Lisa (or someone) mentioned renting a place in Europe for six months. That would require a visa, as the Schengen countries (and most others I suspect) limit you to 90 days in a 180-day period without one. Not impossible but could get complicated.
Ever notice that weather and season are never mentioned in the Bruno series. You have to choose where in the Dordogne wisely. Countryside and villages can be pretty bleak in off seasons unless you build a strong group of energetic friends, not necessarily physical energy, but people with whom you can set creativity and ideas in motion.
I'm pretty happy here in the NL. Coming from Seattle, the weather doesn't bother me. Wonderful beaches, great infrastructure and public transportation. Very nice people, most of whom speak very good English. And, if one needs a change of scenery, very easy to get to any place else in Europe. Taxes and housing are high. Food, not the greatest, but improving.
I have romantic ideas of living on a small island or in the country, but I’m not cut out for that long term. I’d want to be in a medium to big city. Somewhere I can get by with English while I learn the local language. If that language is Spanish I have a head start, any other language I’m starting from near zero but Romance languages will be easier due to knowing basic Spanish. Good weather. Places to enjoy nature within a short drive train ride away - beaches and hill/mountain parks for hiking. A culture that is accepting of kids and families. If I were actually doing this I’d have to look into schools for my kids, but I’m going to assume that this is ok.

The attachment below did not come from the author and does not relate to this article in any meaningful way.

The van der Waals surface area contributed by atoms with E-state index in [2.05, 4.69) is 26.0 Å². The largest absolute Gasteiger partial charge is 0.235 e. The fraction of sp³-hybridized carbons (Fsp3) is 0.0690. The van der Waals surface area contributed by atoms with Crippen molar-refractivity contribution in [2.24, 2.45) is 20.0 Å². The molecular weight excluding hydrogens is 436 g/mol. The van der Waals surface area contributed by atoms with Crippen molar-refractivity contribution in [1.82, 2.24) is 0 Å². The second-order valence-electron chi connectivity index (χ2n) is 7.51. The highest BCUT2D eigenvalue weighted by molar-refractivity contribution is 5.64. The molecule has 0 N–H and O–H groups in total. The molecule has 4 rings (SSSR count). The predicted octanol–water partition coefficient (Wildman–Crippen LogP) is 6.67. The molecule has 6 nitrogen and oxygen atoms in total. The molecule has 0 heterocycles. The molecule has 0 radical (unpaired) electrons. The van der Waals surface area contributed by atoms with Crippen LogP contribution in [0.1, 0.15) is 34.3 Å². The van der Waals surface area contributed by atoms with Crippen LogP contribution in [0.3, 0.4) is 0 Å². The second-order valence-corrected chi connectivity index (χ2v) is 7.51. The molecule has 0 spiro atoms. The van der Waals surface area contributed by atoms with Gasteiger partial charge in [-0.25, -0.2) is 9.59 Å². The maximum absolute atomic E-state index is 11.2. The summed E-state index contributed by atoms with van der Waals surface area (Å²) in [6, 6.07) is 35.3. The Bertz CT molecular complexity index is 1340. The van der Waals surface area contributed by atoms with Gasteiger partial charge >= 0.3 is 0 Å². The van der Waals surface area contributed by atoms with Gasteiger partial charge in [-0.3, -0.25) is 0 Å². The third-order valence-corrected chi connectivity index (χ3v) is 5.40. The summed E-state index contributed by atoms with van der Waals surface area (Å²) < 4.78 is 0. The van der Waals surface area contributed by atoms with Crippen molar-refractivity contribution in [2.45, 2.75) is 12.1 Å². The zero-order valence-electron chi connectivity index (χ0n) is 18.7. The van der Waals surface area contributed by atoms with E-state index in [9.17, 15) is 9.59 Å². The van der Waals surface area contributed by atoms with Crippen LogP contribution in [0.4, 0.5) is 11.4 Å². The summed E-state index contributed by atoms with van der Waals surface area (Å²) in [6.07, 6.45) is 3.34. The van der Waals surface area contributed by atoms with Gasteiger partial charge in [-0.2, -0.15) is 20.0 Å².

So I’m going to say Spain or Portugal. I actually haven’t been to Portugal (thanks, 2020, I was set to go in June!) so I’d have to confirm first. In Spain I love Seville and Granada but might choose to move to Barcelona instead because it’s bigger and I see myself more comfortable there long term. I don’t need to be in the core city, a nice outer neighborhood or nearby town would be but I don’t know specifics.